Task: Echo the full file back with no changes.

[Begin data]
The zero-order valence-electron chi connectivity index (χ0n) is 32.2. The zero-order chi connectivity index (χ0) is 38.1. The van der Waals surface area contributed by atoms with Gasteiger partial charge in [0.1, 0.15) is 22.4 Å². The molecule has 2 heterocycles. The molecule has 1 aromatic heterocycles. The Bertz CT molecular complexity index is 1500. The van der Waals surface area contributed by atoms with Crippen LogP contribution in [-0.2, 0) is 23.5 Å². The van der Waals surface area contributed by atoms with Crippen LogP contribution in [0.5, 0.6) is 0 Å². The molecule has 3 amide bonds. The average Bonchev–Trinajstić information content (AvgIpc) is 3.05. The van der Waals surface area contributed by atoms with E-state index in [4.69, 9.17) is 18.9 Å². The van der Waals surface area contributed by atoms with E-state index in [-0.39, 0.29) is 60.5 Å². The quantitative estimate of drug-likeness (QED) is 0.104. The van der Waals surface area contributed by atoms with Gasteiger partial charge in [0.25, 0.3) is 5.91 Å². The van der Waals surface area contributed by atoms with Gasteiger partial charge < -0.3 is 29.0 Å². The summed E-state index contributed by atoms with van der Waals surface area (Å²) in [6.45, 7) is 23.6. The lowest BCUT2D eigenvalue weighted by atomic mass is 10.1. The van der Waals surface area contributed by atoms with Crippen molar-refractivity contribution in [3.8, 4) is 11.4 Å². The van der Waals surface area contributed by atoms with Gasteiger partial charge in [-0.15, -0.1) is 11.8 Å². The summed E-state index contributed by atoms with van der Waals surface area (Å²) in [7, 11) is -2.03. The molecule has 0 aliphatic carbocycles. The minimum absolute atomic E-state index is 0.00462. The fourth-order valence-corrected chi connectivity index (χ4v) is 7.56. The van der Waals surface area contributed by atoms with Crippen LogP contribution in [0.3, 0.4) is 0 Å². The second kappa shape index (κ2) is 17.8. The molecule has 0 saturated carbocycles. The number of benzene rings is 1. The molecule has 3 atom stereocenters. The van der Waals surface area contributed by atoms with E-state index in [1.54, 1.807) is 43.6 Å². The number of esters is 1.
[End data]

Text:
The zero-order valence-electron chi connectivity index (χ0n) is 32.2. The zero-order chi connectivity index (χ0) is 38.1. The van der Waals surface area contributed by atoms with Gasteiger partial charge in [0.1, 0.15) is 22.4 Å². The molecule has 2 heterocycles. The molecule has 1 aromatic heterocycles. The Bertz CT molecular complexity index is 1500. The van der Waals surface area contributed by atoms with Crippen LogP contribution in [-0.2, 0) is 23.5 Å². The van der Waals surface area contributed by atoms with Crippen LogP contribution in [0.5, 0.6) is 0 Å². The molecule has 3 amide bonds. The average Bonchev–Trinajstić information content (AvgIpc) is 3.05. The van der Waals surface area contributed by atoms with E-state index in [4.69, 9.17) is 18.9 Å². The van der Waals surface area contributed by atoms with E-state index in [-0.39, 0.29) is 60.5 Å². The quantitative estimate of drug-likeness (QED) is 0.104. The van der Waals surface area contributed by atoms with Gasteiger partial charge in [0.25, 0.3) is 5.91 Å². The van der Waals surface area contributed by atoms with Gasteiger partial charge < -0.3 is 29.0 Å². The summed E-state index contributed by atoms with van der Waals surface area (Å²) in [6.45, 7) is 23.6. The lowest BCUT2D eigenvalue weighted by atomic mass is 10.1. The van der Waals surface area contributed by atoms with Crippen molar-refractivity contribution in [3.8, 4) is 11.4 Å². The van der Waals surface area contributed by atoms with Gasteiger partial charge in [-0.15, -0.1) is 11.8 Å². The summed E-state index contributed by atoms with van der Waals surface area (Å²) in [7, 11) is -2.03. The molecule has 0 aliphatic carbocycles. The minimum absolute atomic E-state index is 0.00462. The fourth-order valence-corrected chi connectivity index (χ4v) is 7.56. The van der Waals surface area contributed by atoms with Crippen LogP contribution in [0.3, 0.4) is 0 Å². The second kappa shape index (κ2) is 17.8. The molecule has 0 saturated carbocycles. The number of benzene rings is 1. The molecule has 3 atom stereocenters. The van der Waals surface area contributed by atoms with E-state index in [1.54, 1.807) is 43.6 Å². The number of esters is 1.